Over the course of the passage, the main focus of the narrative shifts from the
- reservations a character has about a person he has just met to a growing appreciation that character has of the person’s worth.
- ambivalence a character feels about his sensitive nature to the character’s recognition of the advantages of having profound emotions.
- intensity of feeling a character has for another person to the character’s concern that that intensity is not reciprocated.
- value a character attaches to the wonders of the natural world to a rejection of that sort of beauty in favor of human artistry.
Take a moment to try to answer this question on your own before reading further. No seriously! Stop, review the passage, and select an answer.
Did you choose option C? If so, you were correct! Here is the College Board explanation:
The first paragraph traces the inception of Ethan’s feelings for Mattie: Ethan “had taken to the girl from the first day” and saw her as “like the lighting of a fire on a cold hearth.” The second paragraph focuses on “their night walks back to the farm” and Ethan’s elation in perceiving that “one other spirit . . . trembled with the same touch of wonder” that characterized his own. In other words, the main focus of the first two paragraphs is the intensity of feeling one character, Ethan, has for another, Mattie. The last paragraph shifts the focus of the passage to Ethan’s change in perception; he sees Mattie in a social setting interacting with other men, wonders “how he could have ever thought that his dull talk interested her,” interprets her seeming happiness as “plain proof of indifference” toward him, and sees betrayal in the “two or three gestures which, in his fatuity, he had thought she kept for him.”
In the context of the passage, the author’s use of the phrase “her light step flying to keep time with his long stride” is primarily meant to convey the idea that
- Ethan and Mattie share a powerful enthusiasm.
- Mattie strives to match the speed at which Ethan works.
- Mattie and Ethan playfully compete with each other.
- Ethan walks at a pace that frustrates Mattie.
The correct answer for this question is option A. Here is the College Board explanation:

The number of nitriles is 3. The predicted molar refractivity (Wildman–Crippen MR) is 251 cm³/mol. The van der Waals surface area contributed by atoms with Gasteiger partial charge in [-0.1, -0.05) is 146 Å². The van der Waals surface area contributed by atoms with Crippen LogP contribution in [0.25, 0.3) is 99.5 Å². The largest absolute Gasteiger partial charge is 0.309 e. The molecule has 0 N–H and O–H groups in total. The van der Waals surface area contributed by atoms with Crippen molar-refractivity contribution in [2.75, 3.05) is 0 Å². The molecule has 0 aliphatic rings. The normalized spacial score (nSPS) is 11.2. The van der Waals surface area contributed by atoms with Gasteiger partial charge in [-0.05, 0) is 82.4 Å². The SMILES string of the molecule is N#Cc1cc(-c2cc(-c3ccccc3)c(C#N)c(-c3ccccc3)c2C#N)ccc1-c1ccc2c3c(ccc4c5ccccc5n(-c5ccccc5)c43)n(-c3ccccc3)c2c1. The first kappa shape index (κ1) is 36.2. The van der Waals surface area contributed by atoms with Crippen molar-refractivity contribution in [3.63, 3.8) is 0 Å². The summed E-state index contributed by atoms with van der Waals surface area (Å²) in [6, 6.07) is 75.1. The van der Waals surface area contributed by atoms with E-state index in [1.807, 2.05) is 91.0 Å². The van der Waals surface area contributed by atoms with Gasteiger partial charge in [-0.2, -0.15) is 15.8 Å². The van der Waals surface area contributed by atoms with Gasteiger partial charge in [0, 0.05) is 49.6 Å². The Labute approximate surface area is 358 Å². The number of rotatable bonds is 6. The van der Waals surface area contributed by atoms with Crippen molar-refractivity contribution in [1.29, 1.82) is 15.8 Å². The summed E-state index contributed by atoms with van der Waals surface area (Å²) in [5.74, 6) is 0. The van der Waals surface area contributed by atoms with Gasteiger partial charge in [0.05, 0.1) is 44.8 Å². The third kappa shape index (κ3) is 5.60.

Choice A is the best answer. The author uses the phrase mainly to introduce a topic discussed at length in the second paragraph—namely, the growing connection Ethan sees himself forming with Mattie over the course of many evening walks during which they share similar feelings for the wonders of the natural world. In the context of the passage, the phrase evokes an image of two people walking eagerly and in harmony.
The description in the first paragraph indicates that what Ethan values most about Mattie is her
- fitness for farm labor.
- vivacious youth.
- receptive nature.
- freedom from worry.
The correct answer for this practice question is option C. Here is the College Board explanation:
Choice C is the best answer. Lines 4–8 mention many of Mattie’s traits: she is friendly (“smiled and waved”), eager (“jumped down with her bundles”), easygoing (“she ain’t a fretter”), and energetic (“like the lighting of a fire on a cold hearth”). However, the trait that appeals most to Ethan, as suggested by it being mentioned last in the paragraph, is her openness to the world around her: “She had an eye to see and an ear to hear: he could show her things and tell her things, and taste the bliss of feeling that all he imparted left long reverberations and echoes he could wake at will.”
Why these practice questions are effective
You might be wondering what makes these good practice questions?
These practice questions are good because they use a passage and questions that are similar in difficulty to what you will encounter on the SAT, and they provide detailed explanations with evidence from the text so that you can review your answers.
Effective practice questions for the SAT Reading section should cover one of the following:
- Big Picture Questions: These questions are like question #1 above, and they cover the author’s purpose, rhetorical strategies, and point of view.
- Small Picture Questions: These questions will require you to focus on small details or specific portions of the text like question #3 above.
- Inferences: These questions will require you to make judgements about the text using logic and reasoning.
- Function Questions: These questions, like question #2 above, will ask you to determine the purpose of a specific line or paragraph or how it helps convey the author’s message.
- Author Diction and Technique Questions: These questions require you to think about the author’s specific word and organization choices throughout the passage.
- Textual Evidence Questions: These questions ask you to find lines that best support a specific claim made in the passage.
- Data Questions: These questions will require you to use a figure in order to make sense of information presented in the passage.
- Analogy Questions: These questions will require you to relate information from the passage to a hypothetical situation.
- Vocabulary questions: These questions will ask you to use context clues to determine the best definition for a specific word used in the passage.
As you prepare to take the SAT Reading section, spend time answering practice questions that will help you answer each of these types of questions effectively on test day.
If you need help reviewing your practice questions and learning other strategies that can help you do well on the SAT Reading section, sign up for an SAT prep class through Prep Expert. Our classes are taught by experienced, expert instructors who will help you review effectively and teach you tips and tricks for the SAT that you can’t learn anywhere else.
Enroll in an SAT prep class today.